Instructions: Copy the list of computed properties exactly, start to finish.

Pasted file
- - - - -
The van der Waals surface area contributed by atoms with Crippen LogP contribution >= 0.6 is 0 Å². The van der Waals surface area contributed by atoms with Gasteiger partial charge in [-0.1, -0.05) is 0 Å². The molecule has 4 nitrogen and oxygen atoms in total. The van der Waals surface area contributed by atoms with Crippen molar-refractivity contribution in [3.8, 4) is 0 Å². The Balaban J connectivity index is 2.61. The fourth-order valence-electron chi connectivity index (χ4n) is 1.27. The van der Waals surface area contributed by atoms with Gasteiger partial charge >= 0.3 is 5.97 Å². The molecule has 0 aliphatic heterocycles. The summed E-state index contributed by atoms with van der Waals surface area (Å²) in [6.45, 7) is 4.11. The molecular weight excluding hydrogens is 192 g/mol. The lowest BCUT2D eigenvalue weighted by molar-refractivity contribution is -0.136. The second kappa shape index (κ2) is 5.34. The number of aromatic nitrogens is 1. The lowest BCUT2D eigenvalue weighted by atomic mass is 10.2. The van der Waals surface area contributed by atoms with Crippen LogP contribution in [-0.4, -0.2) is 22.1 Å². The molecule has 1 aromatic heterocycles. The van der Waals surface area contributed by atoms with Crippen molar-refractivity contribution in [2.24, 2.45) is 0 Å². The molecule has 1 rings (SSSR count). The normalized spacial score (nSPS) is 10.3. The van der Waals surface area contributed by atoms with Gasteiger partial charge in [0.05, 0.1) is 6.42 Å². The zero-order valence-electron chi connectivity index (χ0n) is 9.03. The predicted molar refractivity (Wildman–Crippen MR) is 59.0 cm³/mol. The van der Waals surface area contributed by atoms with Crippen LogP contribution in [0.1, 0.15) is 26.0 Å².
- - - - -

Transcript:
The van der Waals surface area contributed by atoms with Crippen LogP contribution >= 0.6 is 0 Å². The van der Waals surface area contributed by atoms with Gasteiger partial charge in [-0.1, -0.05) is 0 Å². The molecule has 4 nitrogen and oxygen atoms in total. The van der Waals surface area contributed by atoms with Crippen molar-refractivity contribution in [3.8, 4) is 0 Å². The Balaban J connectivity index is 2.61. The fourth-order valence-electron chi connectivity index (χ4n) is 1.27. The van der Waals surface area contributed by atoms with Gasteiger partial charge >= 0.3 is 5.97 Å². The molecule has 0 aliphatic heterocycles. The summed E-state index contributed by atoms with van der Waals surface area (Å²) in [6.45, 7) is 4.11. The molecular weight excluding hydrogens is 192 g/mol. The lowest BCUT2D eigenvalue weighted by molar-refractivity contribution is -0.136. The second kappa shape index (κ2) is 5.34. The number of aromatic nitrogens is 1. The lowest BCUT2D eigenvalue weighted by atomic mass is 10.2. The van der Waals surface area contributed by atoms with Crippen LogP contribution in [-0.4, -0.2) is 22.1 Å². The molecule has 1 aromatic heterocycles. The van der Waals surface area contributed by atoms with Crippen molar-refractivity contribution in [2.24, 2.45) is 0 Å². The molecule has 1 rings (SSSR count). The normalized spacial score (nSPS) is 10.3. The van der Waals surface area contributed by atoms with Gasteiger partial charge in [0.05, 0.1) is 6.42 Å². The zero-order valence-electron chi connectivity index (χ0n) is 9.03. The predicted molar refractivity (Wildman–Crippen MR) is 59.0 cm³/mol. The van der Waals surface area contributed by atoms with Crippen LogP contribution in [0.1, 0.15) is 26.0 Å².